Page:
SEO requires you to develop great content that your buyers will find sufficiently interesting, different or insightful, that they will want to remark on it. (The authors of Inbound Marketing refer to that as remarkable content.) When your readers remark on your content on-line, using tools like Twitter, Facebook etc., they spread the word virally to other readers and broaden your reach. These comments lead to links back to your site, which lead to ever increasing page ranking in the search engines.
To be successful at this, you will need to keep the content fresh. Traditional web sites don’t work in this regard, as they don’t change frequently enough. What is needed is a blog that you update regularly.
Your blog cannot simply be a sales pitch for your product, but needs to be about topics that your buyers care to read about. The tone could be educational; or humorous; or controversial. But above all it needs to be highly engaging and relevant to them – i.e. remarkable.
When you post a new blog entry, you will see your site traffic surge for a few days, then die back to a level slightly higher than before.The more you post, the faster your traffic will build. But in the end, it is the really great articles that you post that will have the most impact.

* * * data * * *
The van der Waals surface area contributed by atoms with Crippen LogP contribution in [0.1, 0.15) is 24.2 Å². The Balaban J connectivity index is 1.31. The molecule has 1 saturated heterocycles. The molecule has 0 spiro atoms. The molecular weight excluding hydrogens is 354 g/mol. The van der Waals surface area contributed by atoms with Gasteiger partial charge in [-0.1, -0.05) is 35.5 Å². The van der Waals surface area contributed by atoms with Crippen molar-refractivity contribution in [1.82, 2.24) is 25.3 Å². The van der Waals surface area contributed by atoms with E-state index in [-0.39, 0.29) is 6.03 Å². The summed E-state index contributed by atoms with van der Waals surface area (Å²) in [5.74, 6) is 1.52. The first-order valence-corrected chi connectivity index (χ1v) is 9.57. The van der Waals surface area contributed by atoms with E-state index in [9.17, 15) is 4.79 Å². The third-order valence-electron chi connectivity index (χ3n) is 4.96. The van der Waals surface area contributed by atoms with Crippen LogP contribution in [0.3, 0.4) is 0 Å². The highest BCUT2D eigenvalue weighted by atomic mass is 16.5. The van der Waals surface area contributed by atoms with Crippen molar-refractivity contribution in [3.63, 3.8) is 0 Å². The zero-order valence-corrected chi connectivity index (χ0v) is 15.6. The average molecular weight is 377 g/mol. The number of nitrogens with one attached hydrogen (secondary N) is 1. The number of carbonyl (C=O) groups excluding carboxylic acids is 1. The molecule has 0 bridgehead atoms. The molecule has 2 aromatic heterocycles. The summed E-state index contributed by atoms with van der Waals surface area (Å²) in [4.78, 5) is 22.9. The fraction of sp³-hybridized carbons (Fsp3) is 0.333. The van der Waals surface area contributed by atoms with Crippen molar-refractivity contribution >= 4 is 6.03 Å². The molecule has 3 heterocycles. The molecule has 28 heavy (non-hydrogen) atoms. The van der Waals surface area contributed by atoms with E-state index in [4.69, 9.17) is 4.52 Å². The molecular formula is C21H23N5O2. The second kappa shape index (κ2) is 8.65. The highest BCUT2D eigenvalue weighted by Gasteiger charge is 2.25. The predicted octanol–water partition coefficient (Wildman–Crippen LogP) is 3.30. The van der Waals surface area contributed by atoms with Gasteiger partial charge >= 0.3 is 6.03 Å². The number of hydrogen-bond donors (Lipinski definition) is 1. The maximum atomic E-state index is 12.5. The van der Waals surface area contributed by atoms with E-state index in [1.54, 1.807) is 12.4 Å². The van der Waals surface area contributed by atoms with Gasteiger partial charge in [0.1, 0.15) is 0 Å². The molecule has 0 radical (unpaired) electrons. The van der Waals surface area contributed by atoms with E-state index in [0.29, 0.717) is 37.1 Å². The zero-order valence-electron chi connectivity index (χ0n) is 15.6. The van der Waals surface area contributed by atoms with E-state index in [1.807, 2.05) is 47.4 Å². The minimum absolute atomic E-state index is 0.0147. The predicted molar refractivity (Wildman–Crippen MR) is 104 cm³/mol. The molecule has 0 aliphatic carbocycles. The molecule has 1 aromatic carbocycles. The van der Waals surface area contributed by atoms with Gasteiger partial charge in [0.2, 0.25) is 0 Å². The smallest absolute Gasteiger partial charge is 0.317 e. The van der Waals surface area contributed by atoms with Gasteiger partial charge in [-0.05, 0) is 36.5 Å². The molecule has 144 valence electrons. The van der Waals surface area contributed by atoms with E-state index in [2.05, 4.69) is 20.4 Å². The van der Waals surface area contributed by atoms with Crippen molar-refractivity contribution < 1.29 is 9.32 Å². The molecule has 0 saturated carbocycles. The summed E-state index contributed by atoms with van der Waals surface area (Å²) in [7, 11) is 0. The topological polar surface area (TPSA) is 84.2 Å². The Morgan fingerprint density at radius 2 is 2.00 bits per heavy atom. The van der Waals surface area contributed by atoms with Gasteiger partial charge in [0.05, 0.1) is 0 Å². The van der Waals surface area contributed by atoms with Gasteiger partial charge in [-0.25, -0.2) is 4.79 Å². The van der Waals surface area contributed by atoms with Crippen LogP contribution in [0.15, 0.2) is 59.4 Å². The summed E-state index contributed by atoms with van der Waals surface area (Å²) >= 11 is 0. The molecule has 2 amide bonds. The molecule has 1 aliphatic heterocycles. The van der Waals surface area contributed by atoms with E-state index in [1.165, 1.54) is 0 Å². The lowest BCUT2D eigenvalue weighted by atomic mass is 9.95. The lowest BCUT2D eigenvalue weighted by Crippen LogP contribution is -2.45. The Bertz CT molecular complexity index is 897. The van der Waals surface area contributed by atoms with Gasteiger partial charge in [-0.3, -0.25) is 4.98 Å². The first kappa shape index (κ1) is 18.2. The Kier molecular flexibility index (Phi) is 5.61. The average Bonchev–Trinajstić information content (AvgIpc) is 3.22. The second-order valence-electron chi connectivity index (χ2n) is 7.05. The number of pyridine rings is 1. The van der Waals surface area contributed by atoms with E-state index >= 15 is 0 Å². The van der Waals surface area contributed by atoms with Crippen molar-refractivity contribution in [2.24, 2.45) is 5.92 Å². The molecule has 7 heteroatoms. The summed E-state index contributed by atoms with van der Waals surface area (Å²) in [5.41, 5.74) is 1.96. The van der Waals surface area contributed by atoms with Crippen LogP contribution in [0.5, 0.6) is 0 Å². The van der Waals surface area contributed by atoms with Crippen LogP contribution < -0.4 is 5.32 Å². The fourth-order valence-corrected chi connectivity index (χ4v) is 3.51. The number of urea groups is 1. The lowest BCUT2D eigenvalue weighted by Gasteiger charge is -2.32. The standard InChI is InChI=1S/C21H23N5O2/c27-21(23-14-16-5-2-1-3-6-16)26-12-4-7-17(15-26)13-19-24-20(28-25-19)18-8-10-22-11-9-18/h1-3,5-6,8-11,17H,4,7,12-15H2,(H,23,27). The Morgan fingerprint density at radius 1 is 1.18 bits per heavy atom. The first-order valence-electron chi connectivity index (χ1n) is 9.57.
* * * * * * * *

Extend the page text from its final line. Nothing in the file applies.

Once you have interesting content, you can use social media like Twitter, Facebook, LinkedIn, Digg, StumbleUpon, etc. to get the word out. Your goal is to get other bloggers to link to you, and to have people tweet about your content.
An interesting thing about a marketing department that focuses on Inbound Marketing: it will place a high value on people that know how to write and develop content that draws in an audience. A silver lining to the damage that the internet has inflicted on the publishing industry, is that there are plenty of very talented journalists seeking employment, and they possess the perfect skills for this job!
SEO versus SEM
Like most of things that are good for us in life, SEO requires work and patience before it will payback. So it can be tempting to take shortcuts, and just use SEM (paid search ads). However if it is done right, the results will continue to build, and you will start to build your own audience, and own your own traffic.
We have also seen that the cost of paid search increases as the need to scale the lead volume grows.
The Power of Free
Another extremely powerful way to create inbound traffic and qualified leads is to use a free product or service. A great example of this is the WebSiteGrader service from HubSpot. (If you haven’t tried this, I recommend giving it a try now. It will only take a few minutes.) WebSite Grader has a couple of interesting attributes that are worth studying:
- It is free of charge
- It takes very little work by the customer to get some very valuable results